Faith vs Fear

Faith vs Fear

Tuesday, September 22, 2009

First Day of Fall

Happy first full day of Fall!
Fall is my favorite season of the year. I know some people really struggle with the changing seasons, including David. He usually has a bad bout of the blues about this time of year, and that can put a damper on it, but I enjoy it for several reasons:

1. Utah has beautiful falls with warm, sunny days and cool nights.

2. The red color of the scrub oak and gold of the aspens make the mountains come alive with color. We went to our favorite fishing spot on Sunday, and while the leaves haven't fully changed, there was a hint of things to come.

Lost Creek Reservoir, near Ogden, Utah

3. The start of the new school year, even though I'm not going this year, makes me feel energetic and eager to work on projects around the house. I'm not terribly domestic, so I try to take advantage of the mood while it lasts.

4. It's my birthday season, and I like taking some time to ponder over the events of the past year, and make new goals. It's my version of New Year's resolutions.

Some of my goals are to write more regularly here, and work on family history stories and research. My brother helpfully reminded me of that today.

I am also looking forward to working on household projects that have been long neglected. I plan on painting several rooms that desperately need it.

David and I talked this morning about how our summer went. He cheerfully recalled several activities and achievements he's had during the summer months. This summer hasn't been without its challenges, but he's been much more active and healthy than he has been in at least two years. That's a good feeling.

I came home this evening, and found him in the depths of deep despair. It's hard to know how to help him when he gets in these moods. I've found that about all I can do is sit with him quietly, and pray for the darkness to lift. Rob Thomas's song, "Her Diamonds" describes how I feel when he's so down. As hard as it is to watch him suffer, I know I have to keep going and not get sucked into his mood.


Thursday, September 10, 2009

The Soloist

David and I watched the movie "The Soloist" last night. It's the story of a LA Times journalist befriending a homeless street musician struggling with schizophrenia. Robert Downey Jr. and Jamie Foxx do an outstanding job playing the leads, and the music is an added bonus. I thought it was a moving and compassionate story of mental illness and homelessness. The DVD has some additional features that are well worth watching. One of the directors of an agency in LA dedicated to helping those who are mentally ill and homeless makes the point that all of them are someone's brother, sister, father, mother, son, daughter. She also mentions that the cost of helping them is less than the cost of having them in the legal system. She gave some helpful hints about how to help this neglected part of the population and the joy that comes from serving them. The directors insisted on filming the actual location and used some of the homeless people there as extras in the movie. They learned that they don't have to fear those with mental illness and shooting the movie was a life-changing experience for them.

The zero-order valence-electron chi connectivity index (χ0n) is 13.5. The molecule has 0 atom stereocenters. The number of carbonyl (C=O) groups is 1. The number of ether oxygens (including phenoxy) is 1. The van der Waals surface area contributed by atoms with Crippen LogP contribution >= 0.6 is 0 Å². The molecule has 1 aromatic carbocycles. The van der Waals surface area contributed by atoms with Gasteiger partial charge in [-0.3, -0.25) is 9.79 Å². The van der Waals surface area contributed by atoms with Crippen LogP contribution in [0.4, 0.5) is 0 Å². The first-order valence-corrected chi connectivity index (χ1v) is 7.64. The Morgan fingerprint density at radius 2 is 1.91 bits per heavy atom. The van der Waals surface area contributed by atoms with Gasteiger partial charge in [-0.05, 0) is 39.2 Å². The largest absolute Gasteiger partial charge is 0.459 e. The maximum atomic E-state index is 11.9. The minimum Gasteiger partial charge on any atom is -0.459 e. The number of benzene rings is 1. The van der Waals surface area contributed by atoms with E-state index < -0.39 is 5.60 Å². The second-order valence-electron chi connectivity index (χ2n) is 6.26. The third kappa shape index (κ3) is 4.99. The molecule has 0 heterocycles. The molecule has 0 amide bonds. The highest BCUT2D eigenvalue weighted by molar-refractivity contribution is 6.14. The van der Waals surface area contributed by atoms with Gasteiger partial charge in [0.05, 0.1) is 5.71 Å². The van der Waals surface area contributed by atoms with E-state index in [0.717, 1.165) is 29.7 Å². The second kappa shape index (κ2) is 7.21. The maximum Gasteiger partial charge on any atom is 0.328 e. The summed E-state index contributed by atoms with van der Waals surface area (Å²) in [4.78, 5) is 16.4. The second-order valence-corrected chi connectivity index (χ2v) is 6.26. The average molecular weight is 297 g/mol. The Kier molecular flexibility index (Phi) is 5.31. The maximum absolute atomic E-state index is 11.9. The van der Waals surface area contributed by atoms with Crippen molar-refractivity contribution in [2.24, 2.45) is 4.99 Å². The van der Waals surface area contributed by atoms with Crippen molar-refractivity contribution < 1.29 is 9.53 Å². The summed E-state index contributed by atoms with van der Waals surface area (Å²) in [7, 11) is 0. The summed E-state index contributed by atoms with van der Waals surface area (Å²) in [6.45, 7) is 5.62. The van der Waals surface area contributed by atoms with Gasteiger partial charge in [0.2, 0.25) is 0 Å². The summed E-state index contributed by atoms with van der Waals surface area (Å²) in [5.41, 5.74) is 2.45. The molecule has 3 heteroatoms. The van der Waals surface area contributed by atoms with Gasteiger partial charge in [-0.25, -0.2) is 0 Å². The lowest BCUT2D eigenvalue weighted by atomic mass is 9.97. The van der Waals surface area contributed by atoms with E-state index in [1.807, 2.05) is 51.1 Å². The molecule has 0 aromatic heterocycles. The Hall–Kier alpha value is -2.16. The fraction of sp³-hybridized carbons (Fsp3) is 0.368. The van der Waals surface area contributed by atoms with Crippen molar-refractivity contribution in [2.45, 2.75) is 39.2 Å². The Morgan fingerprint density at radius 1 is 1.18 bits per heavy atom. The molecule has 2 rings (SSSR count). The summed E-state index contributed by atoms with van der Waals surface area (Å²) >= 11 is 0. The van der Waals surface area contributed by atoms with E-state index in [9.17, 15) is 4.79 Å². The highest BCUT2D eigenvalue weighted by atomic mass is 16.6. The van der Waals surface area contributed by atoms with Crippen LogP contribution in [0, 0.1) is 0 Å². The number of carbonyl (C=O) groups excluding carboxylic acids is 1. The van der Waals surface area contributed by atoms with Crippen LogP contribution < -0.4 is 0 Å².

David struggled with it in parts because it hit too close to home. I offered to turn it off, but he said, no, he wanted to face his demons. He thought it was an accurate description of how mental illness feels. I worried about it affecting his mood, but he got up this morning willing and ready to keep fighting his disorder. His illness is far milder than that of the musician, Nathaniel Ayers, but he asked me why it is that he has a home and a loving family while so many others with his condition don't. I don't have a good answer for that, but we feel grateful that he does. He says the movie gave him additional motivation to staying on top of his disorder.

I was intrigued by the story, so I read a little more about it online, and ordered the book from Amazon. Steve Lopez is the journalist who took an interest in the homeless population of Los Angeles, and found his life enriched by the experience. I saw a clip from 60 Minutes about the story, and thought I share. I'm glad to see an accurate, compassionate, respectful treatment of mental health issues in a movie. I hope more will be produced that will help ease the stigma.

Tuesday, September 8, 2009

Camping and Hiking Report

Happy 09-09-09!

Our August was a month full of activities: the end of school, my stepmother's funeral, work, and home improvement projects. We also managed to fit in a camping trip with our son Jonathan, his wife, Tawnya, 2 granddaughters, Jenna (8) and Gabby (7), and our 2 dogs, Sunny and Lucy, our 8-month old lab-pointer mix pup.

The plan was to camp near a reservoir that David remembered going to with his grandparents when he was young. Memory must have enlarged the lake in his mind because there wasn't much there now. We set off to find another place to camp. David and I both like exploring little traveled roads, and most of the time we have a good experience. This time, however, we saw a promising camp area, and went down a road that was little more than a cattle trail with a grass-covered stream beside it. Unfortunately, we didn't see the stream until it was too late.

Four hours, 2 jacks, a bunch of rocks that Tawnya collected while I entertained the girls, and several choice words later, we were back on solid ground. It was a pretty area, though.